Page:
Wednesday, September 20, 2017

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Convocation Kicks Off New Year

The annual event marks the beginning of the academic year and recognizes faculty Monty winners.
By Coleen L. Geraghty
 

San Diego State University's annual All-University Convocation is an opportunity to review the university's recent successes and learn what the new year has in store. It's also a time to recognize SDSU's outstanding faculty with awards supported by the Office of Alumni Engagement and informally known as the Montys.

Convocation 2016 takes place at 10 a.m. on Thursday, Aug. 25, in the Conrad Prebys Aztec Student Union. Monty awards will be presented to the following faculty members:

College of Arts and Letters

As director of the Language Acquisition Resource Center (LARC), Mary Ann Lyman-Hager works on behalf of SDSU students, faculty, active duty military and community members. She has expanded LARC offerings in critical languages such as Arabic, Georgian, Pashto, Indonesian and Tagalog. Since 2008, more than 1,200 military personnel and ROTC students have learned language skills in a relevant cultural context, allowing them to serve abroad more effectively.

Lyman-Hager has secured more than $30 million in external funding during her 18-year career as LARC director. She has been among SDSU’s top 15 Principal Investigators for outside funding each year for the last five years, and is the only researcher from the College of Arts and Letters in that rarefied group.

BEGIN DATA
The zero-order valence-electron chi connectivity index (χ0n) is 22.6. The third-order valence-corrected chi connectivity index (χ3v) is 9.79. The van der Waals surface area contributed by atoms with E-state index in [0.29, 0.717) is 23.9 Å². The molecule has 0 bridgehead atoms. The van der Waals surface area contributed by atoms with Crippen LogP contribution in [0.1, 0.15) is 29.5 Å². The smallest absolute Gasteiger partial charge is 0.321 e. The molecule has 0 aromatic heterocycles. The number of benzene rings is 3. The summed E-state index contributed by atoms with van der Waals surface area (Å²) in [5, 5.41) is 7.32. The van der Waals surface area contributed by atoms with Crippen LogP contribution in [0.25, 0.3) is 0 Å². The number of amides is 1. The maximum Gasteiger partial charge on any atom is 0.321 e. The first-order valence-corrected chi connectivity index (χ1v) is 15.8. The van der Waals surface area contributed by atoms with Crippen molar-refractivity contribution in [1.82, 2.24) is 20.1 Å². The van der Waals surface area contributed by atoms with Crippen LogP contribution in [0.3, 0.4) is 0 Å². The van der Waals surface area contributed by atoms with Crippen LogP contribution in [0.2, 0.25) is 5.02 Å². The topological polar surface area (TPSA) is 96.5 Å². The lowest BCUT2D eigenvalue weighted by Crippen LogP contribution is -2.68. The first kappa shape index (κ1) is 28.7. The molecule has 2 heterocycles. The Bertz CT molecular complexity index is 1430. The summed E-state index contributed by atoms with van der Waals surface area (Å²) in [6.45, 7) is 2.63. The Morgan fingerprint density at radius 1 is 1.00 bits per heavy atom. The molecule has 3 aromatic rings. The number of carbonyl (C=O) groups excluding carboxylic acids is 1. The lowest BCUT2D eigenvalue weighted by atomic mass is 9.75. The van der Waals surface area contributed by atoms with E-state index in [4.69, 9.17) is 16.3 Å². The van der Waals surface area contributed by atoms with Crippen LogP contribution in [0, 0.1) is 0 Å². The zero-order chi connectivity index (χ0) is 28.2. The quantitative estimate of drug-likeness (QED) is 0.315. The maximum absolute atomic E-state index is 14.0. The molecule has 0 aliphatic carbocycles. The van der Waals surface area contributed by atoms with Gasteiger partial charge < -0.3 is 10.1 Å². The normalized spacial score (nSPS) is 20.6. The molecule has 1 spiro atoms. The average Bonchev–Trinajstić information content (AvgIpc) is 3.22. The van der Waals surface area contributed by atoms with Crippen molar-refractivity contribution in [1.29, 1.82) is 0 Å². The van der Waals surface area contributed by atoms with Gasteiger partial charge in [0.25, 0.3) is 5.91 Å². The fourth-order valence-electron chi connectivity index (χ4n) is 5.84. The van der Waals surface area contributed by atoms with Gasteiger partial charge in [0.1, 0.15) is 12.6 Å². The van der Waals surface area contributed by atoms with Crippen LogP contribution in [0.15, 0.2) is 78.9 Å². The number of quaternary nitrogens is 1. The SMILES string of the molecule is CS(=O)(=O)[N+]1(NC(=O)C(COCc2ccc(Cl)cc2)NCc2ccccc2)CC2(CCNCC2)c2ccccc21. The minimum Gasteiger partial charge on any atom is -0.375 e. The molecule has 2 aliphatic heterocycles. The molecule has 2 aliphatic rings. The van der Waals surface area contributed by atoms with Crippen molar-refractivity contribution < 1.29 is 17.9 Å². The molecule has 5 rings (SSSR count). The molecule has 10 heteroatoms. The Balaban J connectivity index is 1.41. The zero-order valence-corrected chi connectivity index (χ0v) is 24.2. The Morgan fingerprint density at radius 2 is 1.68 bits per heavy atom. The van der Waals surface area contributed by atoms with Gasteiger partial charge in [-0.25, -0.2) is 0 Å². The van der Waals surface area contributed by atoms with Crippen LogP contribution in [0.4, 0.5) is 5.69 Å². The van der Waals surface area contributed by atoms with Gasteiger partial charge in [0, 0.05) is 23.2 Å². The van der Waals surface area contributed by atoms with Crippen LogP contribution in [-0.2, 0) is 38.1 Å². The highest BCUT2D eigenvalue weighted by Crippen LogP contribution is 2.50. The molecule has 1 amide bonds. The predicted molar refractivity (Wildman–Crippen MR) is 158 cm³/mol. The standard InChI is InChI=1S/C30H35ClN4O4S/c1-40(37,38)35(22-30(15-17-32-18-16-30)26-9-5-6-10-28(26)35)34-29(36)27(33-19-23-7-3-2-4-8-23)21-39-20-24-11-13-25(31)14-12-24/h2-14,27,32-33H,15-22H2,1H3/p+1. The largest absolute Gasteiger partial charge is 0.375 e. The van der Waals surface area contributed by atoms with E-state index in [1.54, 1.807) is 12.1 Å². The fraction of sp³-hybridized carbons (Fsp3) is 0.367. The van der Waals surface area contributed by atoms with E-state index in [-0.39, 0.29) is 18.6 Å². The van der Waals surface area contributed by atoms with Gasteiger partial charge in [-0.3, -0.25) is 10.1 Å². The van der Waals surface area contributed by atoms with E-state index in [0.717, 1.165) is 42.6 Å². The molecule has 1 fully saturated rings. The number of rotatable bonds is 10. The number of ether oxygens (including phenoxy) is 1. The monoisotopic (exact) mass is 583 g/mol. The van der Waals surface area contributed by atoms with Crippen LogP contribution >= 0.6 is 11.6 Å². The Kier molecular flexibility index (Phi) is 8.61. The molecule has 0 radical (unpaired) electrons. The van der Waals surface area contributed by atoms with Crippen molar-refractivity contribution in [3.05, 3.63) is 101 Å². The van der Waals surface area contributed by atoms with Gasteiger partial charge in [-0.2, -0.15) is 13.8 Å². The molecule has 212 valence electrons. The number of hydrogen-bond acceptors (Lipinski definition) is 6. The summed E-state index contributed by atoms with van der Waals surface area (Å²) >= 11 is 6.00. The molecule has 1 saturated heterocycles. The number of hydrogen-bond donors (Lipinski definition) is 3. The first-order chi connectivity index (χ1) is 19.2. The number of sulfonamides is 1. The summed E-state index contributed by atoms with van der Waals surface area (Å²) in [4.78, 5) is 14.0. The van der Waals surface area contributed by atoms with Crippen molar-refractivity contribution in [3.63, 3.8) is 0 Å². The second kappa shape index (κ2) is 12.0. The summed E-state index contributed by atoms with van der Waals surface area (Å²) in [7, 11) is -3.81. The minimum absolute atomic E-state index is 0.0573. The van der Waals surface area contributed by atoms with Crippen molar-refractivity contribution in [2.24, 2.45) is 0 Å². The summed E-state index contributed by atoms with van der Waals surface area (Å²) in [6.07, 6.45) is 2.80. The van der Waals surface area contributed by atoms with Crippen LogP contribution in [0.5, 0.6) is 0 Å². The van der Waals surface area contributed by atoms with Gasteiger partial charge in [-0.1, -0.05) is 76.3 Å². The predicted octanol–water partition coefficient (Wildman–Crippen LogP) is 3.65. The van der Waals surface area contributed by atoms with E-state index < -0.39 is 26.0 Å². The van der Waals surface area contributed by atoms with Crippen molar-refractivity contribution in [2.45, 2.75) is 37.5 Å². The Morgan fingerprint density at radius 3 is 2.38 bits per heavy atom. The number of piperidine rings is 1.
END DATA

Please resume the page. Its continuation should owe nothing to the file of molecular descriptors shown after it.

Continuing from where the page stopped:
College of Education

Randolph Philipp is director of SDSU’s Center for Research in Mathematics and Science Education (CRMSE), an interdisciplinary community of research scholars from the College of Education and College of Sciences. A testament to his national reputation in the field, he was recently elected president of the Association of Mathematics Teacher Educators.

Philipp has co-directed two National Science Foundation-funded projects, each one supported by a $2.5-million award. The Noyce Master Teaching Fellowship grant, a current project, investigates the teaching and leadership of 32 specially selected secondary mathematics and science teachers. The five-year Teacher Professional Continuum project mapped a trajectory for the evolution of elementary school mathematics teachers engaged in sustained professional development related to children’s mathematical thinking.

College of Engineering

Victor Miguel Ponce
is an internationally known expert in computational hydrology and hydraulics, flood and drought hydrology, and environmental impact assessment. He has educated more than 3,500 undergraduate students and 350 master’s students in a career spanning 36 years. He recently received an honorary doctorate  from the National University Hermilio Valdizan in Peru and was a recipient of the prestigious Karl Hilgard Hydraulics Prize.